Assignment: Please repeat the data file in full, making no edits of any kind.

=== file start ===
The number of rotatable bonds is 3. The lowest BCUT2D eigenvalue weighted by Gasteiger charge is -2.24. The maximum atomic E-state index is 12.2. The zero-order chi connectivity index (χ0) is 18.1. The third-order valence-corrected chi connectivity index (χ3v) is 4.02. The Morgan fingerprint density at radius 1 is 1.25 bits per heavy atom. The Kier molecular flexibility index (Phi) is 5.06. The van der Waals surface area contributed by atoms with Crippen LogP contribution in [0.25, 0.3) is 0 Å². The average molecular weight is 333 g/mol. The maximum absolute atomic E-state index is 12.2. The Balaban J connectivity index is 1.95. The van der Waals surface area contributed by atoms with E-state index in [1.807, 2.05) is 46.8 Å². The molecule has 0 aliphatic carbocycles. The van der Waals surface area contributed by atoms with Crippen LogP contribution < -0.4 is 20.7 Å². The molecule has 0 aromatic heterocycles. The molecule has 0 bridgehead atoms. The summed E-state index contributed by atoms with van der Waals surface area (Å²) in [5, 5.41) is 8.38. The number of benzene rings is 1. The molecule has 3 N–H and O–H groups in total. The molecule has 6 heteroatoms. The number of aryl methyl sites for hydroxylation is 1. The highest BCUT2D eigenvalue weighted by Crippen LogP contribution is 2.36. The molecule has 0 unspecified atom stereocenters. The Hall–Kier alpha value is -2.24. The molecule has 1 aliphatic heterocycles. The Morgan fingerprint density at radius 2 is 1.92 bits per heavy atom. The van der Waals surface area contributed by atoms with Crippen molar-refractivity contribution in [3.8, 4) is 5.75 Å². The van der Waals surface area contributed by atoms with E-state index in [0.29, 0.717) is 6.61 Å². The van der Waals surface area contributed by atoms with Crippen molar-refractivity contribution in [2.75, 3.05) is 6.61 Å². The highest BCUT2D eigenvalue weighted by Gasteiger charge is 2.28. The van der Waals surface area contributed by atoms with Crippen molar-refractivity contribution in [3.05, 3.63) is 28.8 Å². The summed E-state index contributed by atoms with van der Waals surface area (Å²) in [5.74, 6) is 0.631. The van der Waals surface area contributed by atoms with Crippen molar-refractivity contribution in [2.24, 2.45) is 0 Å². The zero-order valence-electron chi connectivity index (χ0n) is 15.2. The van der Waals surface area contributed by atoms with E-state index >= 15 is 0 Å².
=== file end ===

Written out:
The number of rotatable bonds is 3. The lowest BCUT2D eigenvalue weighted by Gasteiger charge is -2.24. The maximum atomic E-state index is 12.2. The zero-order chi connectivity index (χ0) is 18.1. The third-order valence-corrected chi connectivity index (χ3v) is 4.02. The Morgan fingerprint density at radius 1 is 1.25 bits per heavy atom. The Kier molecular flexibility index (Phi) is 5.06. The van der Waals surface area contributed by atoms with Crippen LogP contribution in [0.25, 0.3) is 0 Å². The average molecular weight is 333 g/mol. The maximum absolute atomic E-state index is 12.2. The Balaban J connectivity index is 1.95. The van der Waals surface area contributed by atoms with E-state index in [1.807, 2.05) is 46.8 Å². The molecule has 0 aliphatic carbocycles. The van der Waals surface area contributed by atoms with Crippen LogP contribution < -0.4 is 20.7 Å². The molecule has 0 aromatic heterocycles. The molecule has 0 bridgehead atoms. The summed E-state index contributed by atoms with van der Waals surface area (Å²) in [5, 5.41) is 8.38. The number of benzene rings is 1. The molecule has 3 N–H and O–H groups in total. The molecule has 6 heteroatoms. The number of aryl methyl sites for hydroxylation is 1. The highest BCUT2D eigenvalue weighted by Crippen LogP contribution is 2.36. The molecule has 0 unspecified atom stereocenters. The Hall–Kier alpha value is -2.24. The molecule has 1 aliphatic heterocycles. The Morgan fingerprint density at radius 2 is 1.92 bits per heavy atom. The van der Waals surface area contributed by atoms with Crippen molar-refractivity contribution in [3.8, 4) is 5.75 Å². The van der Waals surface area contributed by atoms with E-state index in [0.29, 0.717) is 6.61 Å². The van der Waals surface area contributed by atoms with Crippen molar-refractivity contribution in [2.75, 3.05) is 6.61 Å². The highest BCUT2D eigenvalue weighted by Gasteiger charge is 2.28. The van der Waals surface area contributed by atoms with Crippen molar-refractivity contribution in [3.05, 3.63) is 28.8 Å². The summed E-state index contributed by atoms with van der Waals surface area (Å²) in [5.74, 6) is 0.631. The van der Waals surface area contributed by atoms with Crippen molar-refractivity contribution in [2.24, 2.45) is 0 Å². The zero-order valence-electron chi connectivity index (χ0n) is 15.2. The van der Waals surface area contributed by atoms with E-state index >= 15 is 0 Å².